Executive Insights

Former NASA official warns SpaceX 'bro culture' could cause Elon Musk to lose his lead

Business Insider US

SpaceX CEO Elon Musk beside a Falcon 9 launch.
REUTERS/Mike Brown/Getty Images
  • Former NASA official Lori Garver said SpaceX could lose workforce amid reports about its work culture.
  • Garver has been outspoken in her support of Elon Musk and SpaceX in the past.
  • Last month, SpaceX workers wrote a letter criticising Musk's behaviour on Twitter.
  • For more stories, go to www.BusinessInsider.co.za.

Former NASA Deputy Administrator Lori Garver warned SpaceX could struggle to recruit and maintain its workforce if it doesn't fix its "bro culture."

"These rockets don't build themselves," Garver told CNN Business. "The best and the brightest, they aren't going to put up with behaviour that is truly a distraction."

"The bro culture could succeed in the past because the predominant number of engineers were white males," she added. "That is no longer the case. And we absolutely benefit from all comers. All views."

A spokesperson for SpaceX did not respond to a request for comment from Insider.

Garver told CNN Business she was disappointed to hear reports alleging employee concerns about SpaceX's work culture.

Last month, SpaceX employees penned a letter to company president Gwynne Shotwell criticizing Elon Musk's behaviour, which they dubbed "a frequent source of distraction and embarrassment." The next day The New York Times reported that the space venture had terminated several employees that helped organise the letter.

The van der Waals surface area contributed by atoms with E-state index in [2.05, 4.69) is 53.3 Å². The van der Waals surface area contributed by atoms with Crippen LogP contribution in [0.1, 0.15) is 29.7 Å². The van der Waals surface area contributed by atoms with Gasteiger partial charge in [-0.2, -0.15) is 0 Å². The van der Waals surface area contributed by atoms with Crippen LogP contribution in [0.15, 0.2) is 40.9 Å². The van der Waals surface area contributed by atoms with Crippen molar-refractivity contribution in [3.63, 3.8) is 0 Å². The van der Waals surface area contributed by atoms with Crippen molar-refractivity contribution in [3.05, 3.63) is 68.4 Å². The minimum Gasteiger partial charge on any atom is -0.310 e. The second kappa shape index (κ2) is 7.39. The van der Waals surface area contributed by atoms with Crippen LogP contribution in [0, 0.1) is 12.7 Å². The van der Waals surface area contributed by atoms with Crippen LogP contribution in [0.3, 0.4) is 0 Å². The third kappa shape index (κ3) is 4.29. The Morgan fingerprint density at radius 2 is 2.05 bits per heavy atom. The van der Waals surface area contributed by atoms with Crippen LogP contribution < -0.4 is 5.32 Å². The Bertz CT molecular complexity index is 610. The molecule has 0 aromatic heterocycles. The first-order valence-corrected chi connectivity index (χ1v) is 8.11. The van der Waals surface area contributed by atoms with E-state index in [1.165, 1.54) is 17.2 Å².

In addition to mentioning Musk's tweets, the letter referenced a recent sexual misconduct allegation against the SpaceX CEO that Insider first reported. It alleged the company paid a former flight attendant $250,000 after she accused Musk of sexually harassing her. Musk told Insider at the time that there was "a lot more to the story," but later joked about the allegations on Twitter.


"If I were inclined to engage in sexual harassment, this is unlikely to be the first time in my entire 30-year career that it comes to light," Musk told Insider at the time.

Last year, a former SpaceX engineer said "misogyny is rampant" at the company and claimed she was sexually harassed. Four more former employees described similar experiences, The Verge reported.

In her memoir that was published last month, "Escaping Gravity: My Quest to Transform NASA and Launch a New Space Age," Garver said she continually went to bat for Musk and SpaceX despite criticism from NASA. In one instance, she said she was told to "get your boy Elon in line."

"SpaceX has a huge lead and is running faster than any of the competition, including all the big aerospace companies," Garver wrote in her book. "To me, that is both fantastic and scary at the same time."

Garver's memoir follows the commercialisation of the US space industry during Garver's time as NASA's deputy administrator during the Obama administration, highlighting the agency's early interactions with SpaceX and Garver's efforts to make space launches more affordable.

She told CNN Business that if companies like SpaceX don't start to address sexism, "they will lose workforce."

In the memoir, the former NASA official detailed several instances where sexism in the aerospace industry negatively impacted her career.

"Many who disagreed with my views attacked me with vulgar, gendered language, depredation, and physical threats," Garver wrote. "I've been called an ugly whore, a motherfucking bitch, and a cunt; told I need to get laid, and asked if I'm on my period or going through menopause."

Despite her criticism of sexism in the industry, Garver's book often reads as an ode to SpaceX and Musk.

"My story is difficult to separate from Elon's because I wouldn't have managed to pull off much of a transformation at NASA without him and SpaceX. We've bled for the same cause and amassed the same enemies," she wrote. "We each needed the other to succeed." 

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